Auburn, New Hampshire

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Auburn is a town in Rockingham County, New Hampshire, United States. The population was 4,682 at the 2000 census. The 2009 population was estimated to be 5,110.[1]



Auburn was incorporated in 1845. Once a part of Chester, it was known as Chester Woods, Chester West Parish, Long Meadow, and then Auburn. As with Auburn, Maine, Auburn, Massachusetts and Auburn, New York, the name is from Oliver Goldsmith's popular 18th century poem, "The Deserted Village", which begins:


According to the United States Census Bureau, the town has a total area of 28.7 square miles (74 km2), of which 25.2 sq mi (65 km2) is land and 3.5 sq mi (9.1 km2) (12.19%) is water. Three hills, all overlooking Massabesic Lake, can lay potential claim to being Auburn's highest point: Mount Miner, at 582 feet (177 m) above sea level, located north of the lake; Mine Hill, greater than 580 ft (180 m), above the east shore; and Mount Misery, greater than 580 feet, to the southeast. Auburn lies fully within the Merrimack River watershed.[2]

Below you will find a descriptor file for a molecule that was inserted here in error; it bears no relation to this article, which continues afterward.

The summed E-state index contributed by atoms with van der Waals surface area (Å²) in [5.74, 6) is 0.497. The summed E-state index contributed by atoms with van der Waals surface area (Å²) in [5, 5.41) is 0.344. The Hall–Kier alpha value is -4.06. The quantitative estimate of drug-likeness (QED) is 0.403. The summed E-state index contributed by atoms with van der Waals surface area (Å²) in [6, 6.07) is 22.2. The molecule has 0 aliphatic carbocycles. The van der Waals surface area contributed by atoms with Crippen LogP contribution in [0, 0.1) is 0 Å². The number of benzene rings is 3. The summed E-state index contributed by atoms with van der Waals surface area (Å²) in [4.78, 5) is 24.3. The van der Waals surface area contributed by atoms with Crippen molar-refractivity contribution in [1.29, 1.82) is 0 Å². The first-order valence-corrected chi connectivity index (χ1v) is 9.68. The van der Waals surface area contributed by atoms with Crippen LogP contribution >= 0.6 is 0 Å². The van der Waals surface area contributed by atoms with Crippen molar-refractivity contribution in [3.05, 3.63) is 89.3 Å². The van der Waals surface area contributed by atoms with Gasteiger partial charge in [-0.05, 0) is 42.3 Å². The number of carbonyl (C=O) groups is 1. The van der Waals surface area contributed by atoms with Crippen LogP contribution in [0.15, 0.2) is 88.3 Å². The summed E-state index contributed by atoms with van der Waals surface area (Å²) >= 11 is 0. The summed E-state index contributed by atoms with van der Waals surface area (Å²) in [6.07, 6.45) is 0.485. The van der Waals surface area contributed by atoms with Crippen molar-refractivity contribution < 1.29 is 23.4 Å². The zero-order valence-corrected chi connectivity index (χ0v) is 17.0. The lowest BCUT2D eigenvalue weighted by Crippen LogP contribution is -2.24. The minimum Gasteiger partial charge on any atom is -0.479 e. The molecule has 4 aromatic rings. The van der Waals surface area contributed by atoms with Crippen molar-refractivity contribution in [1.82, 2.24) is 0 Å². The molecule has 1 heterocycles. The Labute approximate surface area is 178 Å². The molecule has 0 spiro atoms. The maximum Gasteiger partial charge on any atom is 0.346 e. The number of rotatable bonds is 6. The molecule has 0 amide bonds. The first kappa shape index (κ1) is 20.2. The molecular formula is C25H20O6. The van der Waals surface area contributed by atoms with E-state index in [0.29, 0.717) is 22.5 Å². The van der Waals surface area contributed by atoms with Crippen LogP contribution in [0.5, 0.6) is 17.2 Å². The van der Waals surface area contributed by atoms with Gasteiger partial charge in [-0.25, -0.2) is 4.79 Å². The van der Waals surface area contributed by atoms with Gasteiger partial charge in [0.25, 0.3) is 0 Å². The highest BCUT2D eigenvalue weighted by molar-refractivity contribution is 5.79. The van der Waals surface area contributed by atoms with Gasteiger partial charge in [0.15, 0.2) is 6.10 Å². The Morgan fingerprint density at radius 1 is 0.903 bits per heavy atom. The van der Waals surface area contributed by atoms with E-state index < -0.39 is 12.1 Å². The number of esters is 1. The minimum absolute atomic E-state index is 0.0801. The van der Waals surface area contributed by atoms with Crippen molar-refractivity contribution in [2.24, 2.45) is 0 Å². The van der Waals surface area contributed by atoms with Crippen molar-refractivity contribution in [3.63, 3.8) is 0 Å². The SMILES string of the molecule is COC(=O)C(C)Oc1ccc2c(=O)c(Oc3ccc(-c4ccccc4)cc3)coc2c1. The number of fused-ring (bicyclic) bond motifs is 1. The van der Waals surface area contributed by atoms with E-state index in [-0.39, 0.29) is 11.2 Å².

As of the census[3] of 2000, there were 4,682 people, 1,580 households, and 1,322 families residing in the town. The population density was 185.7 people per square mile (71.7/km²). There were 1,622 housing units at an average density of 64.3/sq mi (24.8/km²). The racial makeup of the town was 98.29% White, 0.21% African American, 0.23% Native American, 0.41% Asian, 0.23% from other races, and 0.62% from two or more races. Hispanic or Latino of any race were 0.94% of the population.

There were 1,580 households out of which 44.4% had children under the age of 18 living with them, 75.1% were married couples living together, 5.2% had a female householder with no husband present, and 16.3% were non-families. 11.8% of all households were made up of individuals and 3.3% had someone living alone who was 65 years of age or older. The average household size was 2.96 and the average family size was 3.22.

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